In yesterday’s post I talked about the new “stabilization” rules the Trump administration just announced for the Obamacare exchanges for 2018. But I questioned whether Trump’s goal is really to stabilize Obamacare, especially considering his recent remarks about letting Obamacare explode. So I wanted to look at the broader context of Trump & the GOP’s behavior surrounding Obamacare for help answering this question.
Today I’ll look at couple of actions taken in the past by the GOP and/or Trump with respect to Obamacare that were clearly intended to (and did, in fact) weaken Obamacare as it was being implemented during its first few years.*
In the next post I’ll talk about decisions regarding Obamacare implementation that the GOP/Trump still have ahead in the future. Looking at these additional factors will help us figure out what Trump and the GOP’s real goal is with respect to Obamacare, and with these new “stabilization” rules in particular: is it an attempt at sabotage or is it a genuine attempt to stabilize Obamacare until they have a viable replacement . . .
Why Look Back?
But you might ask, why is Trump/the GOP’s past behavior with respect to Obamacare relevant to the new rules the Trump administration just issued a few days ago? Well, once you understand what the GOP/Trump have done to damage Obamacare in the past, you’ll realize that taking the word of the Trump administration on the intent behind the new rules (e.g. that they’re meant to stabilize the Obamacare markets) is sort of like believing the guy who set your house on fire when he says, “don’t worry, trust me, I’ve got the fire extinguisher.”
Of course past behavior isn’t dispositive. People can change, especially when they’re put in new circumstances. And I don’t dismiss the possibility that now that Trump and the GOP have the responsibility of being the party in charge, they may genuinely feel the need to make Obamacare work, knowing any failures will be pinned on them. That’s why I’m even asking the question I’m asking in this post – I truly don’t know the answer. But in looking for the answer, it would be foolish to ignore their past behavior. So with that . . .
The GOP Got Rid of Risk Corridors, Pushing Many Insurers Out of the Market
The GOP was able to make one really big dent in Obamacare that didn’t get much notice at the time. It stemmed from a battle begun long before Trump became President, before any of us ever imagined we’d one day be saying the words “President Trump.” When Democrats wrote the Affordable Care Act (aka Obamacare), they realized that it would likely take a few years for the new markets to stabilize. Most of the insurance companies had never before operated in a private market where they were required to offer insurance to anyone who wanted it (regardless of preexisting conditions).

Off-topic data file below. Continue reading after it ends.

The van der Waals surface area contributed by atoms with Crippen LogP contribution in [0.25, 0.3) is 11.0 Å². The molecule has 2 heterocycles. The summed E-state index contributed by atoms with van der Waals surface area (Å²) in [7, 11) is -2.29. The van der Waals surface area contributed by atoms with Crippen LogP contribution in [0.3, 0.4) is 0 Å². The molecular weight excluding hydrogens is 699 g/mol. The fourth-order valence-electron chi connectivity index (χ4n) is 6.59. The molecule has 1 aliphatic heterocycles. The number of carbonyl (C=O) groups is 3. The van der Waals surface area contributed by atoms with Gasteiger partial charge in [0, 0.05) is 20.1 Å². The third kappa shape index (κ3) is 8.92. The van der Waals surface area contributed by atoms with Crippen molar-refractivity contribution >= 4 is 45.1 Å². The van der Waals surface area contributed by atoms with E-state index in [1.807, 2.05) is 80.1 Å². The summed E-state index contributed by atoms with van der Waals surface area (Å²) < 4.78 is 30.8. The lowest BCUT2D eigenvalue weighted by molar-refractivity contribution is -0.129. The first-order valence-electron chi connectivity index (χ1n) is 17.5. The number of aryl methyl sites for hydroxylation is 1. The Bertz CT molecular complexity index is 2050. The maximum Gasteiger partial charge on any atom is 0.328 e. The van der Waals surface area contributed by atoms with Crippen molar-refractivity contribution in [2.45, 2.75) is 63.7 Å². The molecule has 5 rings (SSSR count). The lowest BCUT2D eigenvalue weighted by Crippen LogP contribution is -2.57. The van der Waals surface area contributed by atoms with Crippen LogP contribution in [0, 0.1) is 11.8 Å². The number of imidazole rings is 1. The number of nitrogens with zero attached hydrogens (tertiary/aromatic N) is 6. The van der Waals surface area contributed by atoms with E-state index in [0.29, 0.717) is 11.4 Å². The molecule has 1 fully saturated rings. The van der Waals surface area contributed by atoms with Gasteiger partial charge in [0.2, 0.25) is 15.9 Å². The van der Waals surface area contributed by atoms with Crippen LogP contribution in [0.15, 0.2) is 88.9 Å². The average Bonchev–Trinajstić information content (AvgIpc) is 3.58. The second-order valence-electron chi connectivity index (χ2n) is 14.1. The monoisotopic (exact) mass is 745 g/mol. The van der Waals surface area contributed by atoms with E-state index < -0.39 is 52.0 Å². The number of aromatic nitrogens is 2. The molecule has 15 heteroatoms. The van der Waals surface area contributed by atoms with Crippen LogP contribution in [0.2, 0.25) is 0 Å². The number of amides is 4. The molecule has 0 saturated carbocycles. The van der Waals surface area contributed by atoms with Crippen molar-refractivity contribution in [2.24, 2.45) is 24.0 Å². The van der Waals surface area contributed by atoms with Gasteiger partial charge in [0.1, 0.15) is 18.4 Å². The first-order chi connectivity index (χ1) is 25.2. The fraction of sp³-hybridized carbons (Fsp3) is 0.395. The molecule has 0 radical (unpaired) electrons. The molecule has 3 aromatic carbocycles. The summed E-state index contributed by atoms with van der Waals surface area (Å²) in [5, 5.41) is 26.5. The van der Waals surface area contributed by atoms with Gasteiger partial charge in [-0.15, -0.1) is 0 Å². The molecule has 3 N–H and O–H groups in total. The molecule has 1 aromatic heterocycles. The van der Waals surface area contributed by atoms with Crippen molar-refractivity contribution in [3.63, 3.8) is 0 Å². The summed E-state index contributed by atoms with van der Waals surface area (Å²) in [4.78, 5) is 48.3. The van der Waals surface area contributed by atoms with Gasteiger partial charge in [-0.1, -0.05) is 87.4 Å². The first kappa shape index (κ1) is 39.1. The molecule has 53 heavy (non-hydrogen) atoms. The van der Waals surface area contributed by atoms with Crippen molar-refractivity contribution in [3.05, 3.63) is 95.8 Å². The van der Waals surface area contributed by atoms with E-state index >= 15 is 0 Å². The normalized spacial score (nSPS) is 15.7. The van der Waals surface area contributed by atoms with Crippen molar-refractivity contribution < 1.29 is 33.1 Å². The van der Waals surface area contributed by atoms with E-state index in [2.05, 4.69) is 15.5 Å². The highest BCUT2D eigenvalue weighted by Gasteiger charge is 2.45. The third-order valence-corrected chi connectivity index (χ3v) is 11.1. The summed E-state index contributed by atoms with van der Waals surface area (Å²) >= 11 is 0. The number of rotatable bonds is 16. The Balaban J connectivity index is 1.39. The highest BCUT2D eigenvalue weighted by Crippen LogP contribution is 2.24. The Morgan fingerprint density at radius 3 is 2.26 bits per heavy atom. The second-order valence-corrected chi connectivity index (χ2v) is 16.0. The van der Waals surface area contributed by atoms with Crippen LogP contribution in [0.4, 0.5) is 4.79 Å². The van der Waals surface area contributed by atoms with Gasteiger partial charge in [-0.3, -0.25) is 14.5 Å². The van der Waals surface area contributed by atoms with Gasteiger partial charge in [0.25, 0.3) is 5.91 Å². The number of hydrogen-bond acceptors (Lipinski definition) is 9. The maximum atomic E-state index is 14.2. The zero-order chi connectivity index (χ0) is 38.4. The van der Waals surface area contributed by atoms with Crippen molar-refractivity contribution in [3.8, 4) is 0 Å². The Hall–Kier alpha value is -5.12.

So the authors of the bill knew that it would be difficult for the companies to figure out exactly how to price their insurance plans properly in order to cover their expenses. Some companies might end up with more sick customers than expected and then lose money on their plans. Other companies might end up with healthier customers or just might overprice their plans and end up making a large profit.
In order to protect the insurance companies from the risk of huge losses, the law included a provision called “risk corridors” which would operate for the first there years of Obamacare’s operation (2014 – 2016). Under the risk corridors, the government would share the risk with the insurance companies, covering their losses in those first three years. If an insurance company made a profit above a certain margin, they would pay that money to the government, and those “fees” would go toward covering the losses of other companies in the market. This mechanism gave the companies three years to adjust to the new markets without having to worry about excessive losses.
But a problem arose in 2015 when it turned out too many companies set their rates too low in the first year of Obamacare (and ultimately in the next 2 years as well).** So there were a number of companies that needed to be compensated for their losses, and not enough companies with profit to cover them. The drafters of the ACA had expected that the losses and the excess profits would balance out and take care of each other, so they failed to provide a fallback plan. Therefore the law says nothing about where the government should get the money to cover the losses in a situation like this.